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Tux Machine's editorial picks are...

too many links

Take a look at this for example. way too many links and it actually keeps going if I scroll down.
No one is going to read all of that. People should be easily able to recognise new content on the website.

Front page

Is shortened summaries, especially of such posts, were to appear in the front page, would that be an improvement? It would necessitate more clicking (to expand the post) but it would save space.

front page

Yes definitely Smile The short summary can include small headlines "New releases from so and so' and "Learn new tricks to fix this and tips to do that" or "New howtos for...." or "Guides for compiling this and that and migrating from software A to B etc.." then when the readers click 'read more', they see the full set of links.

And again, thank you for your dedication towards making the website more user friendly Smile


I will be shortening long posts with many links from now on.

the leftovers

the leftovers thing with many links is way too annoying in my opinion.


Do you suggest that they don't get posted at all or just not in this current form?

Not in it's current form.

Not in it's current form. Perhaps make a separate page for "tutorials", or left overs. call it something like 'back news' or short news. And then keep the major articles on the front page Smile

(and thank you for replying)


The problem is, how will people subscribe to those pages or be made aware of their existence? it would basically fragment the flow, wouldn't it? Some sites like do this (splitting to sections) and it complicates syndication.

More in Tux Machines

Debian's APT 1.1 Accepted Into Unstable

It's been over a year and a half since APT 1.0 was released by the Debian development community while today APT 1.1 has reached the unstable community. Read more

today's leftovers

  • Neverware’s CloudReady Brings a Chromium-Fueled Chromebook OS to Standard Hardware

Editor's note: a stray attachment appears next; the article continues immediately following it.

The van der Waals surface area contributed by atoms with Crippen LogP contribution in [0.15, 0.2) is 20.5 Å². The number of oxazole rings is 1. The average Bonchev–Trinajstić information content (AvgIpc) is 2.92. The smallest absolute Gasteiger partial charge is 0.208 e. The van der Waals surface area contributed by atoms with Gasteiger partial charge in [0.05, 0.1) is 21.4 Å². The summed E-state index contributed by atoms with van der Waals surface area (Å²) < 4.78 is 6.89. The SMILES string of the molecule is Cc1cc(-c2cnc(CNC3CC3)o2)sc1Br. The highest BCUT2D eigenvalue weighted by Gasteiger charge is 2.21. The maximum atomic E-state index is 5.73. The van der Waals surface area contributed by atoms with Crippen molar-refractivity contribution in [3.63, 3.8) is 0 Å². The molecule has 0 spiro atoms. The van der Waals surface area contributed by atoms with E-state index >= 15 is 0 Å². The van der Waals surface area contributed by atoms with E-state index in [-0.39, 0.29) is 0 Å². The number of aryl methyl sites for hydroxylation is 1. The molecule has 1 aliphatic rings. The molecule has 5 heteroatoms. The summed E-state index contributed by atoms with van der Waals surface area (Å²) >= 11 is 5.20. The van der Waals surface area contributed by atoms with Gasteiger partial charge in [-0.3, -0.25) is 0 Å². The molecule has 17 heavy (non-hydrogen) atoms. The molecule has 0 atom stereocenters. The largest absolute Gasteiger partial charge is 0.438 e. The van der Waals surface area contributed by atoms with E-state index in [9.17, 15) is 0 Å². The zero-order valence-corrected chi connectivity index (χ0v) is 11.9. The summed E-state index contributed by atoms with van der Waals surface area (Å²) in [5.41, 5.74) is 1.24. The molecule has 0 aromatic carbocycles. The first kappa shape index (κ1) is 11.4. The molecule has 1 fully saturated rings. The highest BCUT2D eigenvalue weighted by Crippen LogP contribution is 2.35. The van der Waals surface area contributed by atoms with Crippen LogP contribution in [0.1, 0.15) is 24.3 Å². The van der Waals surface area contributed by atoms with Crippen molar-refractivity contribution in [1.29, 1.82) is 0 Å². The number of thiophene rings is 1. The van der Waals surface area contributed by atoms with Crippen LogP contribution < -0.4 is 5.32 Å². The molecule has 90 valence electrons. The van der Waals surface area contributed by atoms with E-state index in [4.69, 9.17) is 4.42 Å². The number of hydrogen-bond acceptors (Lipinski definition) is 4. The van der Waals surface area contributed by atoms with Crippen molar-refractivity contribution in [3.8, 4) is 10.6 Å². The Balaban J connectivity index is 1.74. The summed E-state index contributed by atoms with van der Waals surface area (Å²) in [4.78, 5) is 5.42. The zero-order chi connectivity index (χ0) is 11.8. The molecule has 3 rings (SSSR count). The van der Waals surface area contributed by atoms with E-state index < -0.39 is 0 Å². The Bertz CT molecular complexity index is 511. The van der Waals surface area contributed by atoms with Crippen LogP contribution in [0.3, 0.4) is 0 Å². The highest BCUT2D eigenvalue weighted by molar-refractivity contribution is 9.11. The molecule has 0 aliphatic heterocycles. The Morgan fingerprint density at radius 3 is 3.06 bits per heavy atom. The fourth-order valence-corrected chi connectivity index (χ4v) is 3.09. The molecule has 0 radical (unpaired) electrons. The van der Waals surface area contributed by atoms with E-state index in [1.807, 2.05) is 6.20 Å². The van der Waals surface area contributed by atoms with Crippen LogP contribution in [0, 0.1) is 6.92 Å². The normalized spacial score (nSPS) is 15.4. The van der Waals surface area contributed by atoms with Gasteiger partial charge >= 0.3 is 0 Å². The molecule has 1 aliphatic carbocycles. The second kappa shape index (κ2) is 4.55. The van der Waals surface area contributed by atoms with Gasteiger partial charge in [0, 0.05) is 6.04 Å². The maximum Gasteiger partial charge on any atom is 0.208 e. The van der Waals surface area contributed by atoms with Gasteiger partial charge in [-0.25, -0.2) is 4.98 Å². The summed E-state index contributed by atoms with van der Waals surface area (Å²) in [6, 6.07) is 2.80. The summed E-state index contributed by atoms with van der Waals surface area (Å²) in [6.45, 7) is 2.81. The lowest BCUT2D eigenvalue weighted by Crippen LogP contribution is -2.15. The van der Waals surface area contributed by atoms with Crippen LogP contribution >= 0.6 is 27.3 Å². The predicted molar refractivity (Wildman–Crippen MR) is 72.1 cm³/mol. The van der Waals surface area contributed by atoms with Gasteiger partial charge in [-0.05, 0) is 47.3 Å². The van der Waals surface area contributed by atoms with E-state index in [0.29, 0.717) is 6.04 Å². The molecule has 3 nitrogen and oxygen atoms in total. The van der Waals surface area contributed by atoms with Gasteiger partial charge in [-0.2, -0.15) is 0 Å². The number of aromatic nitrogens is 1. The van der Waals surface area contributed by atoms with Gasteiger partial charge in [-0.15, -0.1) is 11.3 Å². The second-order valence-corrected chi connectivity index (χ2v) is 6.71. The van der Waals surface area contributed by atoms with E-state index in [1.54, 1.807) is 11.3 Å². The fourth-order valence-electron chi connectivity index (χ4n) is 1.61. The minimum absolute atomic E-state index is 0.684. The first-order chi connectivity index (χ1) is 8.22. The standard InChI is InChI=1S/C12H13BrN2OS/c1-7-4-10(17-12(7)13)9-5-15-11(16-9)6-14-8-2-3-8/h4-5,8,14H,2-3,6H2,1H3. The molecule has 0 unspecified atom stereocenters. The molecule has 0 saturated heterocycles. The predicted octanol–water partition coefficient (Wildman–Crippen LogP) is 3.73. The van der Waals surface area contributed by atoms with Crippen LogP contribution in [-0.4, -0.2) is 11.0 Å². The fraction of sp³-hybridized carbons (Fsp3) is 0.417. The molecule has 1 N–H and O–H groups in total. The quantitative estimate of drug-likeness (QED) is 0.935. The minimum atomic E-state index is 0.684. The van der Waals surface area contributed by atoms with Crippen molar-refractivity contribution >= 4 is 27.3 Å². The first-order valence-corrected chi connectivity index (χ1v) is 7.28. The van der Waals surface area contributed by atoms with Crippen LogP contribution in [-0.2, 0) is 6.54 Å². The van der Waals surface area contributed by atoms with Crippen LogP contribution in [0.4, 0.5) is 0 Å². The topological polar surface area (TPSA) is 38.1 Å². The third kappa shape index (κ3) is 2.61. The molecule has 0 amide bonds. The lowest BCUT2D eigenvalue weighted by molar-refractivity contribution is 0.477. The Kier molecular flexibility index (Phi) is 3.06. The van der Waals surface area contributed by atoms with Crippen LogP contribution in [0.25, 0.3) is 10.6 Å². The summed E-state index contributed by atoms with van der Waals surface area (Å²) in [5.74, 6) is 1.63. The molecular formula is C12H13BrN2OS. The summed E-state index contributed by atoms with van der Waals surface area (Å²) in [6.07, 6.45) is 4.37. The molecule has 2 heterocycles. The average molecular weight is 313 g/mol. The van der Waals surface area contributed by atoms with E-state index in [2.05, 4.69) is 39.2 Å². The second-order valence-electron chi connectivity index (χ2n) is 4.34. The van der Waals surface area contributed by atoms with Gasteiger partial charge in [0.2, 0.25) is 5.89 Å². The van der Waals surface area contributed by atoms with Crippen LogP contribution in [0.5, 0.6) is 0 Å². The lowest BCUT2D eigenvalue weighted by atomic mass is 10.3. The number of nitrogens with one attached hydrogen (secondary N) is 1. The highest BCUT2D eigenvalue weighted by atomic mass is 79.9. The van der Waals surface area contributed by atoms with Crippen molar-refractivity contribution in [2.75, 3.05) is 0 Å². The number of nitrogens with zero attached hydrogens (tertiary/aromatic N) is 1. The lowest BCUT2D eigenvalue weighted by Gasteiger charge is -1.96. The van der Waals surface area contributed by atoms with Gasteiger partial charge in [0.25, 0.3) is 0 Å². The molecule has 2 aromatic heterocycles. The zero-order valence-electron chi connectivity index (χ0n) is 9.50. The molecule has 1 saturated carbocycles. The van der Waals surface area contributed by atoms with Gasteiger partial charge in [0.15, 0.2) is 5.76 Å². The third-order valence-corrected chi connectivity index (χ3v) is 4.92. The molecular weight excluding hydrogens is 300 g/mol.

I have been a Chromebook user for a while now. I find their ease of use, simplicity, and reliability something that is unmatched by most standard laptops or desktops. As someone who spends a vast amount of their PC time writing words, Chrome OS makes perfect sense. The added bonus of Chrome OS being powered by the Linux kernel makes it all the better. Point in fact… I like the Chrome OS platform so much, I became the proud owner of a Pixel—probably the single most amazing piece of mobile hardware I have ever experienced. But not everyone wants to shell out the cash for such a machine. In fact, some would rather make use of the hardware they already have. That’s where the likes of Neverware’s CloudReady comes into play. However, this relatively new platform isn’t just a tinker's toy. Yes, the claim that CloudReady will turn any hardware into a Chromebook is spot on. However, CloudReady isn’t just for individual users. Neverware is putting this platform to good use for educators, individuals, and even enterprises. That Neverware is taking on the educational system is telling. Primary and secondary school systems across the globe are staring down financial burdens that don’t allow them to purchase new hardware or operating systems. By allowing those same institutions to repurpose aging hardware and turn them into efficient, reliable machines, educators are able to squeeze far more out of less.